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Curr Pharm Des. 2013;19(13):2382-9.

Microvascular endothelial dysfunction in obesity and hypertension.

Author information

1
Department of Internal Medicine, University of Pisa, Via Roma, 67, 56100 Pisa, Italy. agostino.virdis@med.unipi.it

Abstract

Endothelium plays a crucial role in modulating vascular function and structure, mainly by production of nitric oxide which protects the vasculature against the development of atherosclerosis and thrombosis. Traditional cardiovascular risk factors are characterized by endothelial dysfunction caused by an enhanced production of oxidative stress leading to destroy NO thus reducing its availability. A reduced endothelium-dependent relaxation is a predictor of cardiovascular events in high risk patients. Abdominal obesity is associated with microvascular endothelial dysfunction, through indirect mechanisms, such as insulin-resistance and the association with risk factors (including diabetes mellitus, hypertension and dyslipidemia), and directly, among others, by the production of adipokines and pro-inflammatory cytokines which in turn induce oxidative stress leading to a reduced NO availability. Several systems are amplified by the concomitant obesity and hypertension, thus generating a perpetual vicious circle which further contribute to the pathogenesis/progression of microvascular disease. Weight loss and modification of life-style ameliorate endothelial function in obese patients. It is conceivable that endothelial dysfunction might represent a complementary but crucial objective of a modern therapeutical approach leading to improve the prognosis in many patients, including obese patients, exposed to a high cardiovascular risk.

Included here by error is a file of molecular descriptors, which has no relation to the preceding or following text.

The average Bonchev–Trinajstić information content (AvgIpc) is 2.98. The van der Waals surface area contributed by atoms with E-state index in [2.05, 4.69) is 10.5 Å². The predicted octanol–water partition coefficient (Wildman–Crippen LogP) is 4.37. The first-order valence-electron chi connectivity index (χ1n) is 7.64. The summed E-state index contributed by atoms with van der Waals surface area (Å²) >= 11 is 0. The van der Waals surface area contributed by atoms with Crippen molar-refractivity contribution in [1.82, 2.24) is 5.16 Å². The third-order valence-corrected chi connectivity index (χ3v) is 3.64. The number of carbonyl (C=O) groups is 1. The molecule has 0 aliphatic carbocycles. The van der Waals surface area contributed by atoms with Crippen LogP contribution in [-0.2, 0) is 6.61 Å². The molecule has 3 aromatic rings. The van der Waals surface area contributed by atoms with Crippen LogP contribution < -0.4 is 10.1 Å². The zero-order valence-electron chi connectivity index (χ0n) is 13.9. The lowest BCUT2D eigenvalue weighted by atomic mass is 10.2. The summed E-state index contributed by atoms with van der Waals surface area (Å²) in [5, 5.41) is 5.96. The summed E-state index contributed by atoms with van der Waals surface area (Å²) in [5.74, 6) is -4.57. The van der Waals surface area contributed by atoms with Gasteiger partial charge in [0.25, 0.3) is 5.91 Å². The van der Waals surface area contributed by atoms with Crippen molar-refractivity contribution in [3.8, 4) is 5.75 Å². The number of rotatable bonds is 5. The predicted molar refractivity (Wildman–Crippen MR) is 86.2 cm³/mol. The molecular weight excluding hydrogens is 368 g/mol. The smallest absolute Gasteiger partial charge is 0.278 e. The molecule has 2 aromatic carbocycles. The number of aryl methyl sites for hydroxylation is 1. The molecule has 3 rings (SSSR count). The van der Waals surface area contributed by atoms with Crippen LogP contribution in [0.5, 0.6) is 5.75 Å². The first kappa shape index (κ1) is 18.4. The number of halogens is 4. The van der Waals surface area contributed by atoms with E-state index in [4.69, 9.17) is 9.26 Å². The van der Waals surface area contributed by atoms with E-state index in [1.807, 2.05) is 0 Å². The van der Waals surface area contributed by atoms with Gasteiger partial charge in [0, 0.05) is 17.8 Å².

PMID:
23173587
[Indexed for MEDLINE]

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